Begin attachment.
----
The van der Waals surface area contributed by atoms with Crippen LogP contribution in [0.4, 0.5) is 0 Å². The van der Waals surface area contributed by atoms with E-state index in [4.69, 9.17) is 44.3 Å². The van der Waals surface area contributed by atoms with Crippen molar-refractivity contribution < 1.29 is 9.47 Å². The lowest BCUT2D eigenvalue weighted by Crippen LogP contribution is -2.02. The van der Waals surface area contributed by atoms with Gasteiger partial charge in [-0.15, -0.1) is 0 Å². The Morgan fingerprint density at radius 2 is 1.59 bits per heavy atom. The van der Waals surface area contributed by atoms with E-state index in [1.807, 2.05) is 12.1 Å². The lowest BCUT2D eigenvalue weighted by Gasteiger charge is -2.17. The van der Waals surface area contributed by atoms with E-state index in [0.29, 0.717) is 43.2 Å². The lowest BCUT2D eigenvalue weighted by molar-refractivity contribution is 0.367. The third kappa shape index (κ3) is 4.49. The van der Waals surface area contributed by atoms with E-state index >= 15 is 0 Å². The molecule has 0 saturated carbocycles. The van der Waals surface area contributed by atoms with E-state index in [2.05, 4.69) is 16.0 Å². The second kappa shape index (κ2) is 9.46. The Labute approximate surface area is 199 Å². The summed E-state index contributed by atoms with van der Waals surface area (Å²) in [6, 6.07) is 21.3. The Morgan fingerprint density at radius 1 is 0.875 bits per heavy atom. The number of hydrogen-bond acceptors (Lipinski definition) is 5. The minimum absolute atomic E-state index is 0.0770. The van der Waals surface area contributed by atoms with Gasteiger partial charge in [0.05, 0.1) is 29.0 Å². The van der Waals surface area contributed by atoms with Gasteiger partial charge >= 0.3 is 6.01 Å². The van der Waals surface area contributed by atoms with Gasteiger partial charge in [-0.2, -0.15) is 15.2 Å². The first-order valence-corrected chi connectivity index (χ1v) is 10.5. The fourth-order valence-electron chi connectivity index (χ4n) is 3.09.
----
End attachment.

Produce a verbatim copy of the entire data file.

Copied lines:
The van der Waals surface area contributed by atoms with Crippen LogP contribution in [0.4, 0.5) is 0 Å². The van der Waals surface area contributed by atoms with E-state index in [4.69, 9.17) is 44.3 Å². The van der Waals surface area contributed by atoms with Crippen molar-refractivity contribution < 1.29 is 9.47 Å². The lowest BCUT2D eigenvalue weighted by Crippen LogP contribution is -2.02. The van der Waals surface area contributed by atoms with Gasteiger partial charge in [-0.15, -0.1) is 0 Å². The Morgan fingerprint density at radius 2 is 1.59 bits per heavy atom. The van der Waals surface area contributed by atoms with E-state index in [1.807, 2.05) is 12.1 Å². The lowest BCUT2D eigenvalue weighted by Gasteiger charge is -2.17. The van der Waals surface area contributed by atoms with E-state index in [0.29, 0.717) is 43.2 Å². The lowest BCUT2D eigenvalue weighted by molar-refractivity contribution is 0.367. The third kappa shape index (κ3) is 4.49. The van der Waals surface area contributed by atoms with E-state index >= 15 is 0 Å². The molecule has 0 saturated carbocycles. The van der Waals surface area contributed by atoms with E-state index in [2.05, 4.69) is 16.0 Å². The second kappa shape index (κ2) is 9.46. The Labute approximate surface area is 199 Å². The summed E-state index contributed by atoms with van der Waals surface area (Å²) in [6, 6.07) is 21.3. The Morgan fingerprint density at radius 1 is 0.875 bits per heavy atom. The number of hydrogen-bond acceptors (Lipinski definition) is 5. The minimum absolute atomic E-state index is 0.0770. The van der Waals surface area contributed by atoms with Gasteiger partial charge in [0.05, 0.1) is 29.0 Å². The van der Waals surface area contributed by atoms with Gasteiger partial charge >= 0.3 is 6.01 Å². The van der Waals surface area contributed by atoms with Gasteiger partial charge in [-0.2, -0.15) is 15.2 Å². The first-order valence-corrected chi connectivity index (χ1v) is 10.5. The fourth-order valence-electron chi connectivity index (χ4n) is 3.09.